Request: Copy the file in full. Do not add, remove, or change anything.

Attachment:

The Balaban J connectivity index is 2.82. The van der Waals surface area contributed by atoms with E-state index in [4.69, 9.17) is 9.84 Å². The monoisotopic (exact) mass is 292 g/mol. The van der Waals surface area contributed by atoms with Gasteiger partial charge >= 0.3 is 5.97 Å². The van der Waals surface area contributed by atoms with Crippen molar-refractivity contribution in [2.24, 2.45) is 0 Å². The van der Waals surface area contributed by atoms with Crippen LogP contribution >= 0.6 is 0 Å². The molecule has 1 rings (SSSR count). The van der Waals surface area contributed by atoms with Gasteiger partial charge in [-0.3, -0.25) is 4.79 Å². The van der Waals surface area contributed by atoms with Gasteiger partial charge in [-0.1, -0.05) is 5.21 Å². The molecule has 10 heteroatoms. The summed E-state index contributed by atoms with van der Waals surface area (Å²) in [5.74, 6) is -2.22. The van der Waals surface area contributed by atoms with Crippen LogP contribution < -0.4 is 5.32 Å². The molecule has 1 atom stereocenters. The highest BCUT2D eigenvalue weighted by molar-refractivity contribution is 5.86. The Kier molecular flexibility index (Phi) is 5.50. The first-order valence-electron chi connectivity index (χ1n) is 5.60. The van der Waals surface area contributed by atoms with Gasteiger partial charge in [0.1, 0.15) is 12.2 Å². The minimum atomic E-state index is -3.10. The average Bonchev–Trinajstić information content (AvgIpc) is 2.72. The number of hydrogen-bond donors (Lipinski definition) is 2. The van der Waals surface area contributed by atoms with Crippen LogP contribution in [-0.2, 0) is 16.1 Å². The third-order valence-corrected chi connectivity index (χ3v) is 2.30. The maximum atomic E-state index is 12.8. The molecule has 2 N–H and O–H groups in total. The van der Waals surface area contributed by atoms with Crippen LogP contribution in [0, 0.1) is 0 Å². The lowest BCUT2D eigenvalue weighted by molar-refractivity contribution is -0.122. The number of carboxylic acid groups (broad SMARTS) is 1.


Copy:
The Balaban J connectivity index is 2.82. The van der Waals surface area contributed by atoms with E-state index in [4.69, 9.17) is 9.84 Å². The monoisotopic (exact) mass is 292 g/mol. The van der Waals surface area contributed by atoms with Gasteiger partial charge >= 0.3 is 5.97 Å². The van der Waals surface area contributed by atoms with Crippen molar-refractivity contribution in [2.24, 2.45) is 0 Å². The van der Waals surface area contributed by atoms with Crippen LogP contribution >= 0.6 is 0 Å². The molecule has 1 rings (SSSR count). The van der Waals surface area contributed by atoms with Gasteiger partial charge in [-0.3, -0.25) is 4.79 Å². The van der Waals surface area contributed by atoms with Gasteiger partial charge in [-0.1, -0.05) is 5.21 Å². The molecule has 10 heteroatoms. The summed E-state index contributed by atoms with van der Waals surface area (Å²) in [5.74, 6) is -2.22. The van der Waals surface area contributed by atoms with Crippen LogP contribution < -0.4 is 5.32 Å². The molecule has 1 atom stereocenters. The highest BCUT2D eigenvalue weighted by molar-refractivity contribution is 5.86. The Kier molecular flexibility index (Phi) is 5.50. The first-order valence-electron chi connectivity index (χ1n) is 5.60. The van der Waals surface area contributed by atoms with Gasteiger partial charge in [0.1, 0.15) is 12.2 Å². The minimum atomic E-state index is -3.10. The average Bonchev–Trinajstić information content (AvgIpc) is 2.72. The number of hydrogen-bond donors (Lipinski definition) is 2. The van der Waals surface area contributed by atoms with Crippen LogP contribution in [-0.2, 0) is 16.1 Å². The third-order valence-corrected chi connectivity index (χ3v) is 2.30. The maximum atomic E-state index is 12.8. The molecule has 2 N–H and O–H groups in total. The van der Waals surface area contributed by atoms with Crippen LogP contribution in [0, 0.1) is 0 Å². The lowest BCUT2D eigenvalue weighted by molar-refractivity contribution is -0.122. The number of carboxylic acid groups (broad SMARTS) is 1.